California's Super Bloom Even Looks Beautiful From Space

Travel and Leisure - Sat, 03/23/2019 - 05:15
<p>Earlier this month, California’s Walker Canyon shut down to visitors. Its vibrant super bloom display of poppies was so popular, <a href="" target="_blank">it created a public safety crisis.</a> The park reopened after three days, but <a href=";theater" target="_blank">the town warned that parking was going to be extremely limited</a> and it might take time to access the trails.</p><p>But that doesn’t mean there aren’t other ways to see the phenomenon — like from space.</p><p>The WorldView-2 satellite (owned by DigitalGlobe) photographed the spectacular display as seen from space on March 19. The image shows vibrant patches of orange and green blooming along the canyon.</p><img alt="Overview of the California superbloom at Walker Canyon "src=""><p>If you zoom in closely, it’s possible to see a long line of cars waiting in traffic to get into the canyon. People walking along the trails are also visible in the photograph.</p><img alt="Traffic and poppies at Walker Canyon "src=""><p>The super bloom, although still rare, could become more frequent in southern California. <a href="" target="_blank">The last super bloom was in 2017</a> but the last one before that took place in 2008.</p><p>The super blooms are likely caused by changes in climate and a particularly rainy season this past winter.</p><p>However, towns are struggling to meet the surge of visitors coming to see the flowers. One small southern California town says that it had <a href="" target="_blank">more than 500,000 visitors in 2017</a> during the last super bloom. This year, the town pre-prepared for the visitor surge with plans for crowd and traffic control.</p><img alt="Hikers on Walker Canyon trail during 2019 California poppy bloom "src=""><p>Regardless of a town’s level of preparedness, those who are planning on visiting the super blooms on the ground should abide by the <a href="" target="_blank">“leave no trace” travel motto</a>. Responsible travel this year will ensure that the towns will welcome visitors for future blooms.</p>
Categories: Travel

Prince Charles Mixes Business With Pleasure on Royal Trip to the Caribbean

Travel and Leisure - Fri, 03/22/2019 - 16:13
<p>Prince William and <a href="" target="_blank">Prince Harry</a> may get all the attention now, but we’re here to remind you that 70-year-old Prince Charles is the original handsome British Prince of people’s dreams.</p><p>This week, Charles and his wife Camilla kicked off a 13-day tour of the Caribbean. As <em><a href="" target="_blank">Town &amp; Country</a></em> reported, the royal pair will make an appearance at a whopping 50 engagements on 10 islands during their stay.</p><img alt="Prince Charles in The Caribbean "src=""><p>But, even with this ridiculously packed schedule the duo still made time to relax on the beach in Barbados. Because — let’s be real — there’s no way you can go to Barbados and not dive into the <a href="" target="_blank">crystal blue Caribbean waters</a>. And, the paparazzi photos of Charles reminded everyone that he’s the OG of royal heartthrobs.</p><p>While the photos are dashing the couple is reportedly not all that pleased that their downtime became a part of the bigger story. <em>Town and Country reported that, </em>according to the British Press Association, "a source said the pictures were taken during a brief off-duty moment on a major international tour on behalf of the Government, in circumstances where the couple would have a reasonable expectation of privacy during private down time."</p><p>So, after their quick dip the duo quickly got back to their official royal duties, which are of much greater importance than their swim.</p><p>For example, on their first official stop in St. Lucia, Prince Charles gave a speech that called attention to the local sustainability efforts on the islands.</p><p>“Climate change,” he said, “poses nothing short of an existential threat to this island as it does to every part of this region.”</p><p>According to <a href="" target="_blank">Reuters</a>, the Prince specifically called out a program that aims to map St. Lucia’s seabed, which is supported by the Commonwealth Marine Economies Program, as an effort that holds the “potential to help develop St. Lucia’s vital blue economy in significant and sustainable ways.”</p><img alt="Prince Charles in The Caribbean "src=""><p>The Prince and his wife are now on their way to other islands including <a href="" target="_blank">St. Vincent and the Grenadines</a>, St. Kitts and Nevis and Grenada. Prince Charles will also be the first British royal to visit <a href="" target="_blank">Cuba</a>. That trip, Charles’ <a href="" target="_blank">website</a> explained, is meant "to highlight the growing bilateral relationship with the U.K. and showcase some of the cultural links between the two countries."</p>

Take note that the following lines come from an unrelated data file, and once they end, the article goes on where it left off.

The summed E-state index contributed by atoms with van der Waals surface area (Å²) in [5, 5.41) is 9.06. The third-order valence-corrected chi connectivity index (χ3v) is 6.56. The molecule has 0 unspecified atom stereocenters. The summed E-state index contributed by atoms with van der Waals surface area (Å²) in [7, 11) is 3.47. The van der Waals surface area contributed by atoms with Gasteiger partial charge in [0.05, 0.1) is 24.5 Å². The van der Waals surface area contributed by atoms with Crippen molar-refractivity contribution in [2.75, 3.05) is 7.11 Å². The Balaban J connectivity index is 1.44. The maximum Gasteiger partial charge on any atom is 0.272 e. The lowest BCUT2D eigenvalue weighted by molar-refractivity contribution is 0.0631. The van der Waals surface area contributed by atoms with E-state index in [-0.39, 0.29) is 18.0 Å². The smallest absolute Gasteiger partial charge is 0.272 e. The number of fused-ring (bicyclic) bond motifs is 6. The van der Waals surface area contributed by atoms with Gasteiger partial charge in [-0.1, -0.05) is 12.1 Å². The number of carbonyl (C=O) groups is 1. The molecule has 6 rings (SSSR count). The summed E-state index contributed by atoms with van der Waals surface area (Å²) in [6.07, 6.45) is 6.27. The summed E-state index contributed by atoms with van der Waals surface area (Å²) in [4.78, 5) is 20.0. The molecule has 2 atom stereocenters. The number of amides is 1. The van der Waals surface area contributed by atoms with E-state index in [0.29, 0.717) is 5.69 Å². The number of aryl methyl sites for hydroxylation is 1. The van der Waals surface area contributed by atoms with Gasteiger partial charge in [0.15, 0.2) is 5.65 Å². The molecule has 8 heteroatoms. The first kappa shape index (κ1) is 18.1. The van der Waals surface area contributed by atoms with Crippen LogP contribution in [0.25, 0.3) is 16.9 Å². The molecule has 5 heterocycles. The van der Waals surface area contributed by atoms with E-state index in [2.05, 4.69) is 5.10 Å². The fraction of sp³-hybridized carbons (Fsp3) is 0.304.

Categories: Travel